If no one is born racist, how are racists made? Perhaps the answer has nothing to do with immigration, given that the greatest levels of anti-immigrant sentiment are found in areas with very low immigrant populations. The liberal critique of the state is not just that it is a danger to personal liberty but that democracy encourages it to pander to the working (and non-working) classes for electoral purposes. This stance allows self-interest to be smuggled in under cover of disappointment at the failings of the common herd. Before 2010, the working class was encouraged to believe, in Ryan Avent's words, in "the generosity of state redistribution", despite many of them experiencing the opposite and despite the beneficiaries of fiscal policy since the 80s being the rich. The consequence was a media discourse dominated by the utilitarianism of "unaffordable welfare" and the immorality of "benefit cheats" and "skivers". Since then, immigration has come to the fore with the result that the existential necessity of austerity has all but disappeared, along with the "chav".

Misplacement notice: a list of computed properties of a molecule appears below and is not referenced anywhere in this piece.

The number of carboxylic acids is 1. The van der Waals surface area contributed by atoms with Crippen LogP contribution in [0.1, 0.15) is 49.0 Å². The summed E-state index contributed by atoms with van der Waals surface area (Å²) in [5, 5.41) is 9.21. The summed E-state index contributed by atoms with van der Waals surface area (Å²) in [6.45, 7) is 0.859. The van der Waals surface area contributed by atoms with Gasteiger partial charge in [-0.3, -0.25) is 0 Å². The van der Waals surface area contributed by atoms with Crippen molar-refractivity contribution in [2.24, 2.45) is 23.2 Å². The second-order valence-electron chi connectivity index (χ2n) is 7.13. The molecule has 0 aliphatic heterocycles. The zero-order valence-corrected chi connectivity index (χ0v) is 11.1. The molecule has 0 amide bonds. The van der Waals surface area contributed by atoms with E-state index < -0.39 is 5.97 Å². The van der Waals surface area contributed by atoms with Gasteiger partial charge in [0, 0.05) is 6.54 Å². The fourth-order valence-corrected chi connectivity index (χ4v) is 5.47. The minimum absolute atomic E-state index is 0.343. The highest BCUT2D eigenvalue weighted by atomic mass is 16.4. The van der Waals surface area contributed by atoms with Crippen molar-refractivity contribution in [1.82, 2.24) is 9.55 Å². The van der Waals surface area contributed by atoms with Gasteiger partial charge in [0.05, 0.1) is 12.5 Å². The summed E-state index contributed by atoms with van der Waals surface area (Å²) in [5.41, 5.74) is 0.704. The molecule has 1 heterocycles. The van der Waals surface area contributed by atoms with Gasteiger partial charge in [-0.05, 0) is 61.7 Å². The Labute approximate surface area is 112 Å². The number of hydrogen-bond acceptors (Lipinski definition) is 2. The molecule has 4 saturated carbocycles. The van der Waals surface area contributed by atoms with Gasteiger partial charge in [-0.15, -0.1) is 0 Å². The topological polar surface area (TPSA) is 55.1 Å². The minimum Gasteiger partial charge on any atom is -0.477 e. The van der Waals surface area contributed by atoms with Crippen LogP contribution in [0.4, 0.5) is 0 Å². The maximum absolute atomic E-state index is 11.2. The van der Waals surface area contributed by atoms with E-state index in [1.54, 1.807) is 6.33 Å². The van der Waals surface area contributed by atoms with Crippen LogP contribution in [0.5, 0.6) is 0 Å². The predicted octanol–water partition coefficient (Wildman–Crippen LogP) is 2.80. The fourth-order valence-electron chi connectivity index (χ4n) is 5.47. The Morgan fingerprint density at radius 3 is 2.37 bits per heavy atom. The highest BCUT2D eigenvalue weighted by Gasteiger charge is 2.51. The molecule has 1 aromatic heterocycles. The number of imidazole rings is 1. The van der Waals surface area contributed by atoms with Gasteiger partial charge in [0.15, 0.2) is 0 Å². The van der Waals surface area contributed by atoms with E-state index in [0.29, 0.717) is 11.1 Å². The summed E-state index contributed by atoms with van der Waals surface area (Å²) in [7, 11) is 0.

Like Avent, Kinnock sees the solution in managerial terms: "While the priority is designing a transition to a system based on work permits, this requires a comprehensive approach that stretches across almost every responsibility of government, from entry requirements and integration support, to economic and public service investment to combat marginalisation. This managed balance is what makes immigration sustainable and takes us ever closer to a non-racist, open society". The apparent inability of the UK government to successfully "manage" immigration over decades (regardless of policy goals) suggests that Kinnock's confidence may be misplaced. To cap it all, he suggests that a failure to manage immigration "means we cannot show our humanity to the refugees who need us", which is not merely a non sequitor but the sort of weaselly nonsense more usually associated with Conservatives.

What Avent and Kinnock share is a belief in the declining value of most labour (not their own, obviously) and the need to carefully manage the transition to a society in which work is the pleasurable preserve of the middle classes, who can in turn be counted upon to support the continued concentration of wealth among the top percentile. What matters is not that a basic income will be parsimonious, but that its level will be set by technocrats and not biddable politicians. What matters in respect of immigration is not the interests of immigrants or natives, but that the process should be managed to the benefit of capital through the recognition of individual economic value. The common goal is to preserve the social order (the ownership of capital) while overseeing the conclusive separation of value from labour as a class, both in the political and economic spheres.

1 comment:

  1. What amazes me is how arch-managerialists like Kinnock (Snr and Jnr) have the cheek to suggest that left-wingers are unelectable.